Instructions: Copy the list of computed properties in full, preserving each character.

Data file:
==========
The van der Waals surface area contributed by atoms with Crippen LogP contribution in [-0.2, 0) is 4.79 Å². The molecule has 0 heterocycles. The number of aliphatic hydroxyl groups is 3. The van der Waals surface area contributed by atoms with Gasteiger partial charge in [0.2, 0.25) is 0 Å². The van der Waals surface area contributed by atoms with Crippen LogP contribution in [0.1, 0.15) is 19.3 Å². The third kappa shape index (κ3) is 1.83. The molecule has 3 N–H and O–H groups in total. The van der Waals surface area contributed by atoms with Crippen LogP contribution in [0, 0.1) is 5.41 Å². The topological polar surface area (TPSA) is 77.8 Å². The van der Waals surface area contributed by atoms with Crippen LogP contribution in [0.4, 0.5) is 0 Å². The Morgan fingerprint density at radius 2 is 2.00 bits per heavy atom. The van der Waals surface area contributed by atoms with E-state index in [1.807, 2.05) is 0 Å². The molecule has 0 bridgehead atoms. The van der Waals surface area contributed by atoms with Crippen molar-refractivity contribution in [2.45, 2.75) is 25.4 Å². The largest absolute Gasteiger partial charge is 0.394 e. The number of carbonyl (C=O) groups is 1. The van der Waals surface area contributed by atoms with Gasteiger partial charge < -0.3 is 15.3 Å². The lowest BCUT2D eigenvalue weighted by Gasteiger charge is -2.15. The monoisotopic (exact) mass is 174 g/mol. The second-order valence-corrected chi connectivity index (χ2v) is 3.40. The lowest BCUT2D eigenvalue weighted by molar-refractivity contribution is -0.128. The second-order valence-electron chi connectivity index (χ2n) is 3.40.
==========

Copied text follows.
The van der Waals surface area contributed by atoms with Crippen LogP contribution in [-0.2, 0) is 4.79 Å². The molecule has 0 heterocycles. The number of aliphatic hydroxyl groups is 3. The van der Waals surface area contributed by atoms with Gasteiger partial charge in [0.2, 0.25) is 0 Å². The van der Waals surface area contributed by atoms with Crippen LogP contribution in [0.1, 0.15) is 19.3 Å². The third kappa shape index (κ3) is 1.83. The molecule has 3 N–H and O–H groups in total. The van der Waals surface area contributed by atoms with Crippen LogP contribution in [0, 0.1) is 5.41 Å². The topological polar surface area (TPSA) is 77.8 Å². The van der Waals surface area contributed by atoms with Crippen LogP contribution in [0.4, 0.5) is 0 Å². The Morgan fingerprint density at radius 2 is 2.00 bits per heavy atom. The van der Waals surface area contributed by atoms with E-state index in [1.807, 2.05) is 0 Å². The molecule has 0 bridgehead atoms. The van der Waals surface area contributed by atoms with Crippen molar-refractivity contribution in [2.45, 2.75) is 25.4 Å². The largest absolute Gasteiger partial charge is 0.394 e. The number of carbonyl (C=O) groups is 1. The van der Waals surface area contributed by atoms with Gasteiger partial charge < -0.3 is 15.3 Å². The lowest BCUT2D eigenvalue weighted by Gasteiger charge is -2.15. The monoisotopic (exact) mass is 174 g/mol. The second-order valence-corrected chi connectivity index (χ2v) is 3.40. The lowest BCUT2D eigenvalue weighted by molar-refractivity contribution is -0.128. The second-order valence-electron chi connectivity index (χ2n) is 3.40.